Here's a film I'm going to make sure I see. It's titled Banished:
- It is not just historical accident that Boone County, which includes Harrison, has only 40 or so African-Americans among its 34,000 residents. Nor that Forsyth County, Ga., Washington County, Ind., Pierce City, Mo., and dozens of other counties and municipalities in the Midwest and South are nearly or totally all-white today. From the end of the Civil War through the 1920s, many rural communities systematically purged their black residents, driving them out with implicit or explicit threats of violence. Sometimes these blacks were allowed to sell their land, albeit under duress and at discount prices. Often they were simply driven off, forced to abandon homes and land and flee for their lives.
Hardly anyone now living witnessed these events, but as Williams' film forcefully demonstrates, the wounds have nowhere near healed. Descendants of displaced African-Americans have passed the stories down as formative family legend, and while whites are far more eager to bury the past, many remain uncomfortably aware that something unsavory lingers at the farthest edges of community memory.
Williams focuses on three areas with distinct and disparate histories: Forsyth County today is a bedroom community on the outer suburban fringe of Atlanta, anxious to present itself as part of the tolerant New South, unshackled from the past. Yet Forsyth was the site of one of the most extensive ethnic cleansing campaigns anywhere in the country; as recently as 1987, a multiracial Martin Luther King Day march was viciously attacked by an angry white mob. Meanwhile, the descendants of black landowners driven out in 1912 have begun to seek restitution or reparations for land that was apparently stolen from them, a movement vigorously resisted by white legal and political authorities.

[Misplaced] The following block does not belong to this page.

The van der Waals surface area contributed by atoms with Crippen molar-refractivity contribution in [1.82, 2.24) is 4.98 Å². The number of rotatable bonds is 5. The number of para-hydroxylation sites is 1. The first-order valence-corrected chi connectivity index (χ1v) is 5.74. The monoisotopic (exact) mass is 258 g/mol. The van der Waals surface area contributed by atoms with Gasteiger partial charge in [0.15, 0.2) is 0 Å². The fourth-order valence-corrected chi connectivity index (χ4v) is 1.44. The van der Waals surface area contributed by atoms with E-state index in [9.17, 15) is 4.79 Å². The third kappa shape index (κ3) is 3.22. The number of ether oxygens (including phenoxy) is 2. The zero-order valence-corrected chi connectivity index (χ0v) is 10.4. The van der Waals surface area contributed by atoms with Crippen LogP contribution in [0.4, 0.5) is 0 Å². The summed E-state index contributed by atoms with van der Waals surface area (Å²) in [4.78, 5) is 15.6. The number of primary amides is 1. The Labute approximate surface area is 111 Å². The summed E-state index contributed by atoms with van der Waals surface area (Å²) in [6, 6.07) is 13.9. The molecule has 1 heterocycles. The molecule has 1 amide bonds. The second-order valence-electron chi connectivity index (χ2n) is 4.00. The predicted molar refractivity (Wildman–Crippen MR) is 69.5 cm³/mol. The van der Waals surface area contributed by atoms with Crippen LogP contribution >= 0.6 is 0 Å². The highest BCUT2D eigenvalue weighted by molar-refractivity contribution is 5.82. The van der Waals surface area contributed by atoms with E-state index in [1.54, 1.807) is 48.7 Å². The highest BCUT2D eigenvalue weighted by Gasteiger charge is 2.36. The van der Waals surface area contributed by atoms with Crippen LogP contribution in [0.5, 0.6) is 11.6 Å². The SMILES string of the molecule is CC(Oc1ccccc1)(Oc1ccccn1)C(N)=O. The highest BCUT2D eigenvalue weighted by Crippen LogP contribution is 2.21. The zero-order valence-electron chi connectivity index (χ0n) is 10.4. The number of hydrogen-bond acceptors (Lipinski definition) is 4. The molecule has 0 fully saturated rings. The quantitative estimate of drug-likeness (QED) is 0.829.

... Back in Bob Scott's Arkansas town, the racism is more overt than in other communities. Williams has a surprisingly polite conversation with Thom Robb, head of the local Ku Klux Klan, who amiably tells him that cross burning is an ancient Scottish rite (not, of course, an act of racial hatred) but that on the whole he thinks Harrison is better off as a white town. At the same time, Harrison's white residents have done more to confront the problem than anyone in the other two areas: Local preachers have held days of prayer and atonement; volunteers helped renovate a black church in a neighboring county; a scholarship was established for African-American student-athletes from other towns.
"Banished" offers a startling tour into an unforgotten history that remains invisible to most Americans, with the erudite Williams, who is simultaneously polite and confrontational, as our host. It would be ludicrous to suggest that he doesn't take sides: Williams clearly believes that a major historical crime has been swept under the rug, and his film is loaded with moments of understated emotional power. When the black Strickland family of Atlanta find a neglected and overgrown family burial ground on white-owned land in Forsyth County, and kneel there in prayer not far from the current residents' Confederate-flag-bedecked pickup, all the legal questions and ethical quandaries fade into the background.
It sounds like the hidden history of 'sundown towns' is finally bubbling its way to the surface. And not a moment too soon.